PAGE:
- Hiring a professional contractor – this is the easiest way to ensure you get rid of Japanese knotweed for good. It’s also the only way to get an insurance-backed guarantee or residential Japanese knotweed indemnity insurance policy, which you’ll probably need to get a mortgage if Japanese knotweed turns up on your property survey. Methods include excavation and spraying with professional-grade glyphosate weed killers, and costs range from about £3,000 to £10,000 or more.
- Digging it out yourself – this will be hard work and unlikely to provide a lasting solution. You’ll also have to dry it out and burn it, or dispose of it at a licensed landfill site because Japanese knotweed is classified as ‘controlled waste’ under the Environmental Protection Act 1990. If you choose to put it in a landfill site, you’ll have to pay the government’s landfill tax and use a specialist company to transport it. Again, this could cost several thousand pounds.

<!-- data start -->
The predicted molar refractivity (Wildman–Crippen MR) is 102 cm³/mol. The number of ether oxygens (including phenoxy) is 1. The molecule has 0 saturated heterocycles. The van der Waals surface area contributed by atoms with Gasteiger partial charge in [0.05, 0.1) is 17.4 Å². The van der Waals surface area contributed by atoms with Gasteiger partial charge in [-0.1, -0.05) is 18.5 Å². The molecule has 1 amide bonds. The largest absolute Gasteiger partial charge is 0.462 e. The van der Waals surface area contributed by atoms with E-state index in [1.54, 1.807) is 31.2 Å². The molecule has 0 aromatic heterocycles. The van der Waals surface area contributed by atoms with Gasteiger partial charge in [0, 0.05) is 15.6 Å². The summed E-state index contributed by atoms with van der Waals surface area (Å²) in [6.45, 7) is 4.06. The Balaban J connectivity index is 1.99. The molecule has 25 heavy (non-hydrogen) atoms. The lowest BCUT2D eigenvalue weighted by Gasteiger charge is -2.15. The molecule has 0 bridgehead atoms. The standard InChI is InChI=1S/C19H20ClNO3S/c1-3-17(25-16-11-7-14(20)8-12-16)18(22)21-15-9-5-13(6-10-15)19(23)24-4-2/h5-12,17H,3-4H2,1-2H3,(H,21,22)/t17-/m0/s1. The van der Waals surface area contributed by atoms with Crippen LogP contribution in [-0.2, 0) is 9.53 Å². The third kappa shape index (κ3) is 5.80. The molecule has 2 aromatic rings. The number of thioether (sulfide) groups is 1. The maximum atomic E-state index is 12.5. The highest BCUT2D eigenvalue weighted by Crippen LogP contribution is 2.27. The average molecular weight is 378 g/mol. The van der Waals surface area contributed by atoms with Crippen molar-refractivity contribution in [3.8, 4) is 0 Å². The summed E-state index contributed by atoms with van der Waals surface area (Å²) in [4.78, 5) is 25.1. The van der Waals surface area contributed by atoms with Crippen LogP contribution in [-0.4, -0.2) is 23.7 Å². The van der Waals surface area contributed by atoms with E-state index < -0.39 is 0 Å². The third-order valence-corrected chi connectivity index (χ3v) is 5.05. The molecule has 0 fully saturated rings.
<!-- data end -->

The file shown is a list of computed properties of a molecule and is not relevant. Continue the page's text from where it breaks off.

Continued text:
Does my home insurance cover Japanese knotweed?
Most buildings insurance policies exclude damage caused by Japanese knotweed. If the knotweed problem comes from your garden, any claim is likely to be refused because you’ve been negligent by failing to take measures to protect your home. If your home is affected by Japanese knotweed on adjacent land, your insurer will probably pursue the land’s owner for the related costs.
You’re also unlikely to be able to make a claim for treating or removing knotweed – unless you take out a specialist Japanese knotweed insurance policy prior to spotting the plant. But don’t delay getting rid of Japanese knotweed. As the plant grows, so will both the cost of treatment and the likelihood of bigger problems.